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Why Do Bond Yields Keep Rising?

‘Higher for longer’ is Wall Street’s newest catchphrase.


By this time of the year, bond yields were supposed to be heading lower.

Instead, the opposite is happening. Yields on long-term U.S. Treasury bonds—which serve as a benchmark for many home mortgages and other key consumer and business borrowing rates—have risen to their highest level since October 2007.

On Thursday, the U.S. Treasury 10-year note hit a new recent high of 4.49%—up from 4.09% at the end of August and 3.79% at the start of 2023.

Not only that, but bond market pros are now saying that these higher rates could persist for some time. The hottest phrase in the markets has been “Higher for longer” since the Federal Reserve’s policy-making meeting last week.

Several issues have been driving bond yields higher over the last two months. Most prominent is the continued strength of the U.S. economy, especially the jobs market, which is seen as the reason the Fed will keep interest rates at or near current levels for longer than what had been expected. In addition, the market is adjusting to a flood of new government bond issuance.

Long-Term U.S. Treasury Yields

That’s translated into falling prices and rising yields for long-term bonds. For example, the Morningstar US Core Bond Index is down 0.6% in 2023, and the Morningstar US Treasury Bond Index is down 1.2%.

Notably, this movement is lessening the degree to which short-term yields are higher than long-term yields. Such a dynamic is known as an inverted yield curve, and it’s often seen as a precursor to a recession.

That’s a far cry from the first half of the year, when many investors and market strategists expected an economic slowdown (including a potential recession) to take rates lower and boost returns on bond investments.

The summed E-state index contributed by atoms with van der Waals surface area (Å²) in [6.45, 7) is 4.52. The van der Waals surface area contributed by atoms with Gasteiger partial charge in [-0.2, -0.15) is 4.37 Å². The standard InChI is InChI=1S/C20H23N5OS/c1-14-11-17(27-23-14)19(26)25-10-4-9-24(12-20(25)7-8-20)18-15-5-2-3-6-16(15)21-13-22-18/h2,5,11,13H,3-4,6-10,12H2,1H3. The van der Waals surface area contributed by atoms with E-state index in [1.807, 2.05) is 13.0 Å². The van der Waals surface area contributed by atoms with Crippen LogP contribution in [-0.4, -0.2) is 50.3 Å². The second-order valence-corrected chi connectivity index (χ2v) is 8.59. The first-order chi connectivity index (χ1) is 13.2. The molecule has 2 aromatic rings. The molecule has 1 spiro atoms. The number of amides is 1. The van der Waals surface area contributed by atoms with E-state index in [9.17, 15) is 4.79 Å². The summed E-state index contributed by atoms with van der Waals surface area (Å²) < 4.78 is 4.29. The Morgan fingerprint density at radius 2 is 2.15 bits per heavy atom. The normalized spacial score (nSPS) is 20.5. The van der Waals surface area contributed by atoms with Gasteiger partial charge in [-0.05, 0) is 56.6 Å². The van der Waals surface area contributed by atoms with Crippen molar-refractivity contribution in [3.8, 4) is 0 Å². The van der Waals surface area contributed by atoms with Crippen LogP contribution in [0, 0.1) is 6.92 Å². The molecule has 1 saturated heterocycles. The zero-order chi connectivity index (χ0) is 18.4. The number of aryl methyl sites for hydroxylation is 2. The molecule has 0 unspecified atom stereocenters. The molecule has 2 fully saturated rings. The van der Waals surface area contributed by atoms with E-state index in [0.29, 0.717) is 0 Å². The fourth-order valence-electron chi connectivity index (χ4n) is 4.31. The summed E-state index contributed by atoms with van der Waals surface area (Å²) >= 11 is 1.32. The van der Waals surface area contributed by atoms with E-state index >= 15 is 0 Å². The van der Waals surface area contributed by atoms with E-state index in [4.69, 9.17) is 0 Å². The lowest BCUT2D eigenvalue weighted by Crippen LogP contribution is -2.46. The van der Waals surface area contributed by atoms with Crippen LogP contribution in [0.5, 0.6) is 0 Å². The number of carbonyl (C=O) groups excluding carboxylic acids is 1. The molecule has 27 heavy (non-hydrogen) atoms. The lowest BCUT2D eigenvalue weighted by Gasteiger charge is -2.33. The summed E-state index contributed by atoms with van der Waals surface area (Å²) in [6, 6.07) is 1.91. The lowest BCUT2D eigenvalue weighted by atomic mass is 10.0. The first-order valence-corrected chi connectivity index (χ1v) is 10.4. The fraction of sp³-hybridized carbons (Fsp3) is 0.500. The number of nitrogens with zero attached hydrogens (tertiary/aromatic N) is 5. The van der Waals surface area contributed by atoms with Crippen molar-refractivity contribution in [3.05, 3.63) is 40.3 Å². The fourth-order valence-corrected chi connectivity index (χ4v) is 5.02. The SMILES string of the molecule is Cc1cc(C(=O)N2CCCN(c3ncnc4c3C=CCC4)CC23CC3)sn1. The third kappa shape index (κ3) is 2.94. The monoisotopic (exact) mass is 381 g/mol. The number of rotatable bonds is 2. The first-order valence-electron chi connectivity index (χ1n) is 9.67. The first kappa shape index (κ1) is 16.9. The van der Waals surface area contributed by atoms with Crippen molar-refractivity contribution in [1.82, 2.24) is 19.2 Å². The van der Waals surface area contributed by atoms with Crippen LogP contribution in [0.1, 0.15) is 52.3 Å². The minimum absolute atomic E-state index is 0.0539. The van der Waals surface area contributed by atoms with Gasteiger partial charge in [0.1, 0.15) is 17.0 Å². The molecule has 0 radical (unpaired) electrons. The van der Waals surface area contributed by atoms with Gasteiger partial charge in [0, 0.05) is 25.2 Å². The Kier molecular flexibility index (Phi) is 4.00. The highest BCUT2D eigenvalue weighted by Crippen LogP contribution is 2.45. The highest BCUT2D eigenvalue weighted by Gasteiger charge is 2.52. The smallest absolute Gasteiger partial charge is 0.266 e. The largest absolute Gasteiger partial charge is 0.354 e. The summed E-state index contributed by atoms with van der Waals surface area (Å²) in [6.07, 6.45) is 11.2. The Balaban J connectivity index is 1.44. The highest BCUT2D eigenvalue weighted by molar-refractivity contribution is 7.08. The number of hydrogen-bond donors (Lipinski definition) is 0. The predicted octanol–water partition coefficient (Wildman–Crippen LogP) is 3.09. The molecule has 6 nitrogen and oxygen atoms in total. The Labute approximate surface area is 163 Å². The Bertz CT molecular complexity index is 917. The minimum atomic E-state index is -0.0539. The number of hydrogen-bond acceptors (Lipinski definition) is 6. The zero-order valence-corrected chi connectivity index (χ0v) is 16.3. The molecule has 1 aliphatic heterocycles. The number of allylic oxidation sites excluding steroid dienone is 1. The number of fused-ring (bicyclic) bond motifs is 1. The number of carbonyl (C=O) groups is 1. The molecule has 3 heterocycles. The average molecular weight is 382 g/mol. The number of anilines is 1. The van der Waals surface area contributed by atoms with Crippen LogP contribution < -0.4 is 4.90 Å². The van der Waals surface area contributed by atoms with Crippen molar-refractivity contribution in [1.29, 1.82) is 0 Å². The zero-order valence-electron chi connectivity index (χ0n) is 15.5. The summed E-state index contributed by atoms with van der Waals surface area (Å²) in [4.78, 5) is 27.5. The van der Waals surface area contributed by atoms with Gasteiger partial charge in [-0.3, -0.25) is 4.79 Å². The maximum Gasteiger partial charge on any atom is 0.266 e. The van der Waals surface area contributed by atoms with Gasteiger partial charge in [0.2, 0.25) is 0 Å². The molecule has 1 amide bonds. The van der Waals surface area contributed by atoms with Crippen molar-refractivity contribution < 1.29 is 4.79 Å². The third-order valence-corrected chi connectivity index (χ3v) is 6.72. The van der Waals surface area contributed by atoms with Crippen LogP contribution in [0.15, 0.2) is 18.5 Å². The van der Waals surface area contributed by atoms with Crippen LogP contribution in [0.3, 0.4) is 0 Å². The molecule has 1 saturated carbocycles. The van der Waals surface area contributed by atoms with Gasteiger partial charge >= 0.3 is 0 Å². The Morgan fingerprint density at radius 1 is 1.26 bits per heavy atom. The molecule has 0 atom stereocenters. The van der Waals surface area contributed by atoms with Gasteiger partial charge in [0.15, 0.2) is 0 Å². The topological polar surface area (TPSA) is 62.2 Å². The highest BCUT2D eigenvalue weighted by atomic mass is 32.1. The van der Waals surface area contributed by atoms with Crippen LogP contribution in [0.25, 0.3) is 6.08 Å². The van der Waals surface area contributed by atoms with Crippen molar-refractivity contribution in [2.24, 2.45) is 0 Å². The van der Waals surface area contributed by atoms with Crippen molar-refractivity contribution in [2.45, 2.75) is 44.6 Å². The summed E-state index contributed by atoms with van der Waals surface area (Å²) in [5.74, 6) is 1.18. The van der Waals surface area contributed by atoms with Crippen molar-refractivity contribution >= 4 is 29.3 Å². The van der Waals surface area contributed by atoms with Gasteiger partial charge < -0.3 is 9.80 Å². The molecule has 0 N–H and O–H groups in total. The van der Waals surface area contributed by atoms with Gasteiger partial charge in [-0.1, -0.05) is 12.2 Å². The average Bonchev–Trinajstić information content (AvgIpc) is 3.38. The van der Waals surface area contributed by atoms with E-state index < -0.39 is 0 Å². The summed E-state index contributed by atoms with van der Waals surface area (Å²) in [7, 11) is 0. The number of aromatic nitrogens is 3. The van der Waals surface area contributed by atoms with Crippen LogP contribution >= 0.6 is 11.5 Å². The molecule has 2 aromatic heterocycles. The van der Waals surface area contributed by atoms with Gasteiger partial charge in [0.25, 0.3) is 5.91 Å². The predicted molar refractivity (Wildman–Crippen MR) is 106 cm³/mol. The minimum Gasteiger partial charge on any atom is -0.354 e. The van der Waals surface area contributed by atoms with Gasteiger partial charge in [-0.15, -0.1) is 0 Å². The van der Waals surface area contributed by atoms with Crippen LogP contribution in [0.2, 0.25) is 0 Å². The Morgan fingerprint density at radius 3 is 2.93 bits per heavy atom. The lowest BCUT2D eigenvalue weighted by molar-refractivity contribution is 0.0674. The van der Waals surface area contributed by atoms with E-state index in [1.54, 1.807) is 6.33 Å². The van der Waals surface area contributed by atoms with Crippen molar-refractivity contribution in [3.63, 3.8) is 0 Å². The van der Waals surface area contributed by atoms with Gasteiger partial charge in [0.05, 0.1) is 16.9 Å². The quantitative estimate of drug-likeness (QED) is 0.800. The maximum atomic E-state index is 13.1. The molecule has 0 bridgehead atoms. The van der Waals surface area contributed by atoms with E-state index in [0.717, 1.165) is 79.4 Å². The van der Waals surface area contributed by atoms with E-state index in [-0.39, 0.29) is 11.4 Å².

“So many people were talking about 2023 being the year for bonds, but we just haven’t gotten out of this rate-hiking cycle,” says Alfonzo Bruno, an associate portfolio manager at Morningstar Investment Management.

Strong Economy Leading Rates Higher

The primary cause of the push higher in long-term bond yields is the resiliency of economic data, according to Steve Bartolini, who manages T. Rowe Price’s U.S. core bond strategy.

He notes that initial job claims for the most recent week came in at 201,000, which is “surprisingly low for where we are in the [economic] cycle.” As he explains, “You can see that the economy is slowing, but it’s just not slowing at a pace that we would have expected six, nine, or 12 months ago.”

In fact, the economy appears to have picked up steam in the third quarter. The Federal Reserve Bank of Atlanta’s GDPNow measure—a running assessment of the current pace of gross domestic product growth—suggests third-quarter GDP will clock in at a 4.9% rate, which would be up from the 2.1% posted for the second quarter and the strongest rate since the end of 2021.

This economic strength is leading to caution from the Fed, which doesn’t want to cut interest rates too quickly.

Inflation has come off its peak as the headline [Consumer Price Index] has come down quite a bit,” says Bruno. “But there are pockets of inflation that are worrying for the Fed. “ He continues: “What the Fed doesn’t want to do is prematurely start paring back their hawkish stance when the labor market is as tight as it is.”

With a strong jobs market, if interest rates start to come down (especially on mortgages, autos, and other consumer borrowing), then demand could quickly flow back into the economy. That “could reignite inflation,” Bruno says.

Fed’s Dot Plot Signals

Another factor contributing to the bond sell-off is messaging from the Fed at last week’s meeting that officials expect less in the way of interest rate cuts in 2024.

The current federal-funds rate target is 5.25%-5.50%. In March, the median expectation for where the rate would be at the end of 2024 was 4.3%, while in June it was 4.6%. With the Fed still forecasting another rate hike of 0.25 percentage points this year, that would have meant at least a full 1-percentage-point reduction next year. But the forecasts the Fed released last week show the funds rate at 5.1% at year-end 2024, which would imply a half-percentage-point cut at most. And the rate is expected to be 3.9% by the end of 2025.